22. diannaart

    I agree with you, Bec.

    Religion plays into a person’s sense of identity – that’s a very intrinsically personal arrow a broad dogma can use to get into a person’s sense of self.

    Threaten religion and one is threatening a person’s core identity. No point in trying logic, that won’t win over those many people who only just manage day-to-day because they believe in a god or some everlasting life.

    The only alternative many of these people see is a cold, greedy, dog-eat-dog world. No good pointing out the manifold faults of religion when there is not much of an alternative.

    This is also why capitalism can exist with religion better than socialism (in complete contradiction to the many socialist doctrines in the New Testament) – capitalism requires obedience and a gullible population.

  23. Jane

    Great posts diannaart and Bec

  24. Zathras

    The only things religion has to offer are a sense of community and a degree of consolation for the loss of loved ones.
    Otherwise it’s nothing but a way of overcoming the fear of death and a convenient blanket explanation for the unknown – and that’s precisely what all religions are based upon.

    However, if a religious person criticises or discriminates against me, they call it “Religious Freedom”.
    If I return the favour they call it “Persecution”.

  25. diannaart

    Thanks, Jane, I appreciate the feed back.

  26. Miriam English

    It’s really annoying that religious people generally think argument against religion is a personal attack upon them.

    If someone tells me that my understanding of an important aspect of the world is erroneous I listen carefully and try to honestly weigh up the evidence. The last thing I want is to be basing my opinions upon false data. I generally thank someone who helps me avoid such mistakes. It’s bizarre that religious people prefer the lie instead of truth.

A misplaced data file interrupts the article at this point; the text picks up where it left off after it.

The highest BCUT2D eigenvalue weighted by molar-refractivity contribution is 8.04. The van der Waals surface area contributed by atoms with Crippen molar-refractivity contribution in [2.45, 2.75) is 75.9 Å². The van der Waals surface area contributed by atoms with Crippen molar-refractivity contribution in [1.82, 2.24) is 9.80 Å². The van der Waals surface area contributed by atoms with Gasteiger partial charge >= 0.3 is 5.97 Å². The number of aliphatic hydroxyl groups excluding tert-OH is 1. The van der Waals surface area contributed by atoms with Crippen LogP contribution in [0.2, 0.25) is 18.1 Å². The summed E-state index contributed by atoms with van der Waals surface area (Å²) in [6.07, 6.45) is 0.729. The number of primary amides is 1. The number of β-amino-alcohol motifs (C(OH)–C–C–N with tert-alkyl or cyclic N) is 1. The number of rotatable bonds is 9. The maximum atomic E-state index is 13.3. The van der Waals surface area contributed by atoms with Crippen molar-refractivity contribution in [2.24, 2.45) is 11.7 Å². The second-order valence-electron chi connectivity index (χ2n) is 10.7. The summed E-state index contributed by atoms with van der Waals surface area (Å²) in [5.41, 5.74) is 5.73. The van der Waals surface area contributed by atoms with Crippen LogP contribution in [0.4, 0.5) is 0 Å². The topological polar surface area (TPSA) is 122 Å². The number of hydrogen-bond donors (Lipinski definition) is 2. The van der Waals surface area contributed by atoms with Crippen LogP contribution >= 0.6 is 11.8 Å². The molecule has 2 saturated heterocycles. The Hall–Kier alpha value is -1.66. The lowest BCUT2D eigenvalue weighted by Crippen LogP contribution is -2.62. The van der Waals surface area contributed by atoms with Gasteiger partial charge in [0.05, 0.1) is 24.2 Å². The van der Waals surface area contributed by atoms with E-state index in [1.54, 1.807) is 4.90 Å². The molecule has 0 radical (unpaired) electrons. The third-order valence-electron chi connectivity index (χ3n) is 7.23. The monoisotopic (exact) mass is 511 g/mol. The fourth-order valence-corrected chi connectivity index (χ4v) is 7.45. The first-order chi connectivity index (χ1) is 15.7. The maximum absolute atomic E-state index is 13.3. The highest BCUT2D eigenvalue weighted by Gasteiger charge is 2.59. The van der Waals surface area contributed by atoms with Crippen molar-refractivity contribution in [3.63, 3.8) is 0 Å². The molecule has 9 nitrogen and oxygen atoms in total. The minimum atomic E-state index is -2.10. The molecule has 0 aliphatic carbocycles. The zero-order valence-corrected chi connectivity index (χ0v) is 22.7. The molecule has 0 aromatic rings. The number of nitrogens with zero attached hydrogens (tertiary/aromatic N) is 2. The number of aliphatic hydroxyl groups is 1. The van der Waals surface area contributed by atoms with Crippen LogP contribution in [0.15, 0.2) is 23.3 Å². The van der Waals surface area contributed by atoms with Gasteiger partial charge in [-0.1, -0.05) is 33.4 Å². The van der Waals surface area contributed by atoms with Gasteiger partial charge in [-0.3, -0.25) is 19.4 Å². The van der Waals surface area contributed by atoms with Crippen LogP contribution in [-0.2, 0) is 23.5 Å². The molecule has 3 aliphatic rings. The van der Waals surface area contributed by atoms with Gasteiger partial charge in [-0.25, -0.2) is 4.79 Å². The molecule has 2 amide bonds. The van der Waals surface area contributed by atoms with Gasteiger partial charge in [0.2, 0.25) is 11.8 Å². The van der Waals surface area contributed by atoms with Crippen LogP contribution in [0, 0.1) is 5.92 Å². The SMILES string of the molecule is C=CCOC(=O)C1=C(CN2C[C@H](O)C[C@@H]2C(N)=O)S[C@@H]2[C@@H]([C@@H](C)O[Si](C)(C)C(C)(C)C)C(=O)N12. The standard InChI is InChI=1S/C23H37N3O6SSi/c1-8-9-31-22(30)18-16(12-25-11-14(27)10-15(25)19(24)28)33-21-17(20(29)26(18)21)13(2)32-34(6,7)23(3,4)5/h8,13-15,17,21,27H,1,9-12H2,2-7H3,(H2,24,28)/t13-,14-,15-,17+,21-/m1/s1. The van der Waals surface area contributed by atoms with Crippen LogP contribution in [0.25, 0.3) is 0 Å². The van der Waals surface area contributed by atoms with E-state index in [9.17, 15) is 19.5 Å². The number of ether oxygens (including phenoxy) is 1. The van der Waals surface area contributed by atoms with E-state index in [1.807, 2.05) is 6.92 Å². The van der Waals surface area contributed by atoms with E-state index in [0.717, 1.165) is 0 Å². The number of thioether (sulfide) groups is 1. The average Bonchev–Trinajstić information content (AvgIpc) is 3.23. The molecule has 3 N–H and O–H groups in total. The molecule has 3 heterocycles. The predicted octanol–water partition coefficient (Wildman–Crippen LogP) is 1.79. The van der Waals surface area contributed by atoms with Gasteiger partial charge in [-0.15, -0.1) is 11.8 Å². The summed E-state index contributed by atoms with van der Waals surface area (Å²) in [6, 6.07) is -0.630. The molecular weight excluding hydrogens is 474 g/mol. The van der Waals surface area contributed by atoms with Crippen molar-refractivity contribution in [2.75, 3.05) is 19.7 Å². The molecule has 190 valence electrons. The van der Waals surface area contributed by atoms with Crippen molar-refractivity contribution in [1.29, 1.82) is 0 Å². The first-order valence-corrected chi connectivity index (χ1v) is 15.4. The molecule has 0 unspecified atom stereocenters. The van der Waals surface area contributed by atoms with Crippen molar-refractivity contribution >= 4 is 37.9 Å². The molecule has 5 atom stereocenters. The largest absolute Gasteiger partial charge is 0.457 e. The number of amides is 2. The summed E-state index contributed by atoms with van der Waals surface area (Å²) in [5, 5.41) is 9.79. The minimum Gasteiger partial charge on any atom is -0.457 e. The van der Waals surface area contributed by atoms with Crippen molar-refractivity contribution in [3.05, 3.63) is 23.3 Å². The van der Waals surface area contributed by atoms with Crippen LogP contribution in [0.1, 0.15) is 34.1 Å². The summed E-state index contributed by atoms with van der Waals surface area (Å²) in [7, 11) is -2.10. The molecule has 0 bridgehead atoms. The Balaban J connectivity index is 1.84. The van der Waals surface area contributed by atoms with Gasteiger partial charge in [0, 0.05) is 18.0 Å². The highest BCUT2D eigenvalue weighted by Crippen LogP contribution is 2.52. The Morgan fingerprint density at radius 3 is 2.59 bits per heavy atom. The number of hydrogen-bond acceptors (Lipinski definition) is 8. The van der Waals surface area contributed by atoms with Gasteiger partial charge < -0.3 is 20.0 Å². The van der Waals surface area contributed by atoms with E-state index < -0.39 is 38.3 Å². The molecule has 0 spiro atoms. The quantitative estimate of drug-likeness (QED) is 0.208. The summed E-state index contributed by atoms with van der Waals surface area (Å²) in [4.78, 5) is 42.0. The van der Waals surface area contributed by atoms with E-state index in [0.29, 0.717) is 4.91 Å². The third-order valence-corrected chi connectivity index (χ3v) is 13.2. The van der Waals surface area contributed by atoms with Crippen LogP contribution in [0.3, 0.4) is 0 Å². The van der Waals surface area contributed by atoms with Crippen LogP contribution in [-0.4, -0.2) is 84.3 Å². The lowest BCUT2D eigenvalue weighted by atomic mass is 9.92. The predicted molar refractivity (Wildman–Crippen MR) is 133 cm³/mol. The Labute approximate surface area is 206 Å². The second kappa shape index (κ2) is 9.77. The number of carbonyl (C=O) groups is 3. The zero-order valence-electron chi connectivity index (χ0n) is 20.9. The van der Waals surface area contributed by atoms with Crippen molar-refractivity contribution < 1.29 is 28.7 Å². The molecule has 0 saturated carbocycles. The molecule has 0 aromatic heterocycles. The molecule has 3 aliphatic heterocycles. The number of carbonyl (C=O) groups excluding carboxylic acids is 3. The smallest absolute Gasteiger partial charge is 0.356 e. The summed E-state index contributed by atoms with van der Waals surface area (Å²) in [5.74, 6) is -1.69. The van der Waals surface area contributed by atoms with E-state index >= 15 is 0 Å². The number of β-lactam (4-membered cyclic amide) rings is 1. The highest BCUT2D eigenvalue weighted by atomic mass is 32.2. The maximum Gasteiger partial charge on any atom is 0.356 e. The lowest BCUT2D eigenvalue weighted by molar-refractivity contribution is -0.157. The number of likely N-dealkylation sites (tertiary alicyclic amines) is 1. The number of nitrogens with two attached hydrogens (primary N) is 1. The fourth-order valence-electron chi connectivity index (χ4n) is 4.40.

I’ve often thought about ways to avoid religion’s alarm system.

    Stories are one useful way of coming in under the radar. I’ve attempted to do this a few times.

    In Honesty (chapter 9 of my ebook Prescription) I explain through two scrupulously honest religious people — one a priest and the other a nun — about the threat to religion of crooks, and why taxing the church is the solution.

    In my ebook flying, my main character is an innocent schoolgirl who goes to a religious school. Gradually things start to unravel and her nice, ordered world is turned upside down. She never explicitly loses her religion or even questions it, but she meets a number of characters in the course of the story who have no religion and I try to subtly convey the impression that religion is irrelevant to her by the end of the story. Hopefully it carries any religious readers along with it.

  27. diannaart

    That’s interesting, Miriam. I have been thinking there is nothing to be gained with pointing out inconsistencies and blatant hypocrisies in religious dogma. Instead of striking at religion from a superior, sciency pedestal, perhaps we simply need more stories on how the, er, godless manage to live their lives without resorting to raping and pillaging. I do believe, although have no statistical proof, atheists do not figure more highly in crime rates than religious – violent crime tends towards the poorer, less educated sector of society, whereas fraud and other white collar crime tends to be the choice of the middle and upper classes – whether they are particularly religious or not.

    There is an alternative to religion; living in the here and now, caring for those around us instead of praying to the invisible. I am not feeling all that imaginative , but we have to find better ways that don’t threaten people’s sense of self.

  28. Miriam English

    Attacking religion directly does help too. Richard Dawkins, Sam Harris, and other prominent atheists get letters every day from ex-religious people who saw the light after seeing their religion challenged. But generally I prefer the less confrontational approach, even though sometimes I must admit I lose patience and just attack religion directly.

    Statistically, atheists commit fewer violent crimes than religious people.